Campaign ads spread tidings along with political messages
It’s beginning to look a lot like . . . politics as usual. In the last two days, at least five presidential contenders have put out ads or video messages celebrating Christmas. All feature lovely trees with ornaments aglow. Simple messages of holiday cheer? Get your head out of the eggnog.
Some -- like Mike Huckabee and Barack Obama -- know that the electorate in the early voting states are starting to tire of the barrage of mail, TV ads and radio spots. These candidates make a show of steering clear of overt politics. Others, like Hillary Rodham Clinton and Rudolph W. Giuliani (whose first name must have made some of his holidays pretty miserable as a kid) can’t help themselves: Masked with humor, their holiday moments are as partisan as ever. Everyone, though, is pushing a point.
The Obamas, who belong to the United Church of Christ in Chicago, are featured with their two little girls in a homey scenario, with a fire blazing and stockings hung from the mantle. “In this holiday season,” says Obama, “we are reminded that the things that unite us as a people are more powerful and enduring than anything that sets us apart.” Obama is the only candidate to appear with his family in the new ads.
Huckabee, a former Southern Baptist minister, makes no pretense about his intended audience: evangelical Christians.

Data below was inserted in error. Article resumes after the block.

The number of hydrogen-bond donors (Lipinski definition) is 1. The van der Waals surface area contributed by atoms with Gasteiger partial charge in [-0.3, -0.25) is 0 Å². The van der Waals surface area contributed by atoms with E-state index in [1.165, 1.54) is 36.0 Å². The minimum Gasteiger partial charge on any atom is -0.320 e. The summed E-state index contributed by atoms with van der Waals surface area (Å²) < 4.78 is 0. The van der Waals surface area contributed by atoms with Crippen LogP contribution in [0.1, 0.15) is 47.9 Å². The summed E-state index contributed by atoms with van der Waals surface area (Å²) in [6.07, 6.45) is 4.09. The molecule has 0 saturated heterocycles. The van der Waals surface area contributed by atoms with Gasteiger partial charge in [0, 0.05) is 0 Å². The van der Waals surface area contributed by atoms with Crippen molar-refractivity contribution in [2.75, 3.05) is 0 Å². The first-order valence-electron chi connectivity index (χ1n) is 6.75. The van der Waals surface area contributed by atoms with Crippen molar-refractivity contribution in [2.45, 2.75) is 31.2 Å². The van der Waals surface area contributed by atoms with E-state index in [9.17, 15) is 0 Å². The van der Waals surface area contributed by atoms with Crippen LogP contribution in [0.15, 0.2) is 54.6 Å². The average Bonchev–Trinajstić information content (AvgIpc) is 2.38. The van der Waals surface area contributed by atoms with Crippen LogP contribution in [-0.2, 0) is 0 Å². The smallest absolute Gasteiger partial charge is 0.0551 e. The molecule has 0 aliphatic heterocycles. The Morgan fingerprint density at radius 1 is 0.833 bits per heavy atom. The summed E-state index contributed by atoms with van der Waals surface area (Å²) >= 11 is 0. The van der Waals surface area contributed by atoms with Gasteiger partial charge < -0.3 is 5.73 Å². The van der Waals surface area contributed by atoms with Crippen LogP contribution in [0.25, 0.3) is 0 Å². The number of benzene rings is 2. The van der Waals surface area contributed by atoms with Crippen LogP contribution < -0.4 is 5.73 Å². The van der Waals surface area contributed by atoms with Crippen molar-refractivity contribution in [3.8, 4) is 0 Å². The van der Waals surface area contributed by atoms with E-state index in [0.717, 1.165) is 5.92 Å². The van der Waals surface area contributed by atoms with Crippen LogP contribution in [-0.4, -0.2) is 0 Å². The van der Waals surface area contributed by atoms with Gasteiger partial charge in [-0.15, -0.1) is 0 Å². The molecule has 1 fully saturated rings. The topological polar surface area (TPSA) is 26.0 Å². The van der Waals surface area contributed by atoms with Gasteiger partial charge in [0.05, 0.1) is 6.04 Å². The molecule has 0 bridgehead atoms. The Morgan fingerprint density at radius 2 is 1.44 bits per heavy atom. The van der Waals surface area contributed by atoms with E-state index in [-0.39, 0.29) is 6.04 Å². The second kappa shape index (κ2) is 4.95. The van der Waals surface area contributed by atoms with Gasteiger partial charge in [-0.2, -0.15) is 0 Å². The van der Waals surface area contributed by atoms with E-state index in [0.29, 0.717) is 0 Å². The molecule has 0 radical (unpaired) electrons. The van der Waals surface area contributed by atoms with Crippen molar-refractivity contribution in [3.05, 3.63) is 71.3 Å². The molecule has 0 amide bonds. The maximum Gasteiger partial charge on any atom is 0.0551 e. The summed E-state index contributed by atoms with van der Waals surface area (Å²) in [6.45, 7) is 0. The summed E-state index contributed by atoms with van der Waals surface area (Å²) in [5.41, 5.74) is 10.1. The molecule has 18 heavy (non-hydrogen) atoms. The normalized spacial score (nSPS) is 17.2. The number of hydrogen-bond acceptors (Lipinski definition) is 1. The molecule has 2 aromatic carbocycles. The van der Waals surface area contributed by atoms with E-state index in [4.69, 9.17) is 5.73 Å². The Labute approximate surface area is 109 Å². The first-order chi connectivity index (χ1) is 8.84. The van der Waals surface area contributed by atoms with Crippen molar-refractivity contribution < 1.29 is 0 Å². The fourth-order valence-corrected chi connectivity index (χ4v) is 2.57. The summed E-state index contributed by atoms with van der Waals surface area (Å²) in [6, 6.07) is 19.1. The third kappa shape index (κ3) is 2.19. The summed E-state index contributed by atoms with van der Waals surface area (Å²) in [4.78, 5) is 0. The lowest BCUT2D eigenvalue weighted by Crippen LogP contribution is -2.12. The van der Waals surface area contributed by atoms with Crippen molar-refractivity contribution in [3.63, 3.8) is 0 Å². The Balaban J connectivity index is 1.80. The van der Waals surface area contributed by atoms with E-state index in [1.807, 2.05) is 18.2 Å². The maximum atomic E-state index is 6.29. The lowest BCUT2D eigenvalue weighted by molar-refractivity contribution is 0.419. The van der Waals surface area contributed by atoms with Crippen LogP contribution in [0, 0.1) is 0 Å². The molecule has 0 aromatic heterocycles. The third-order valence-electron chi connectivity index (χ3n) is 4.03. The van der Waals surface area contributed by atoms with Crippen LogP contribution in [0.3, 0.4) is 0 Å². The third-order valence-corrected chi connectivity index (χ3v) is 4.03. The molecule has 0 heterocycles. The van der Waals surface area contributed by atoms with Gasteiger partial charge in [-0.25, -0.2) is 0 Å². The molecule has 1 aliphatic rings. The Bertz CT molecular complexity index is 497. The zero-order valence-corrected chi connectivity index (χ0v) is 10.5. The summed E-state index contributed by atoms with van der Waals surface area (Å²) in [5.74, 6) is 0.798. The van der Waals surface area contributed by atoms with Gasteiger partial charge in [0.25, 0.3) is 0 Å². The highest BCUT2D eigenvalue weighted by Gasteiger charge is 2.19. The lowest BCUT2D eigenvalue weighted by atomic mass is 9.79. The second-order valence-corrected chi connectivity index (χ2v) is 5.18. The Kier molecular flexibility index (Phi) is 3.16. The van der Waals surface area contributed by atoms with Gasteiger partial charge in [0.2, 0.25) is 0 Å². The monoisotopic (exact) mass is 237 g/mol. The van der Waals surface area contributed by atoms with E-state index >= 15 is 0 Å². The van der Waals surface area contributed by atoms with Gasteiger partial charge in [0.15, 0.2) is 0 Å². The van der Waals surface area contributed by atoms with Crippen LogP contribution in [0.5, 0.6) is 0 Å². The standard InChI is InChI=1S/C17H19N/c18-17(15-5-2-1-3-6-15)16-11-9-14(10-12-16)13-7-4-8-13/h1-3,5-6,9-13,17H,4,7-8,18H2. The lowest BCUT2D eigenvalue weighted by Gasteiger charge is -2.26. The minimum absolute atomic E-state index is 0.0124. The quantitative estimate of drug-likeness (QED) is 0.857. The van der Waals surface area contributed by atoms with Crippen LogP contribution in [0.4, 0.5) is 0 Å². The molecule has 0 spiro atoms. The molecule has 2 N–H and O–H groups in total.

Wearing a cuddly red sweater, Huckabee says in a soothing voice, “Are you about worn out at all the television commercials we’ve been seeing -- mostly about politics? I don’t blame you. . . . Just remember what really matters is a celebration of the birth of Jesus Christ and being with friends and family.”
Hovering behind him, next to the tree, is what seems to be display shelves or a French-pane window creating a cross shape.
The image prompted the Drudge Report website to post a story hinting that the “hovering cross” was some sort of subliminal appeal.
Huckabee took to the airwaves Wednesday to say that the cross image was “nothing more than a bookshelf.”
Ron Paul took it more seriously. In a comment to a reporter, he said, “It reminds me of what Sinclair Lewis once said: ‘When fascism comes to this country, it will be wrapped in the flag, carrying a cross.’ ”
John Edwards, who is reclaiming his post as the populist he was before unleashing his inner attack dog on Clinton, makes a plea for America to remember the impoverished and the homeless. “This is the season of miracles, of faith and love. . . . We see you, we hear you, and we will speak for you.”
Clinton, who still is at pains to persuade Democrats she’s warm and personable, resorts to humor (as she did last fall in her “Sopranos” take-off).
Over the strains of the cheery “Carols of the Bells” she is shown cutting wrapping paper and labeling gifts: “Universal Health Care,” “Bring Troops Home” and “Middle Class Tax Breaks.”
“Now where did I put universal pre-K?” she asks. “Ah, there it is!”
Holiday, schmoliday. The Republican war room went to work. “The best holiday gift we can give hardworking families is a complete rejection of Senator Clinton’s failed, liberal policies,” said Republican National Committee spokesman Danny Diaz in a mass e-mail.
Meanwhile, Giuliani says in his new ad, “There are many things I wish for this holiday season: I wish for peace with strength. Secure borders. A government that spends less than it takes in. Lower taxes. . . . And I really hope that all of the presidential candidates can just get along.”
At that point, Santa chimes in: “Ho, ho, ho. I was with you right up until that last one.”
Lump of coal, anyone?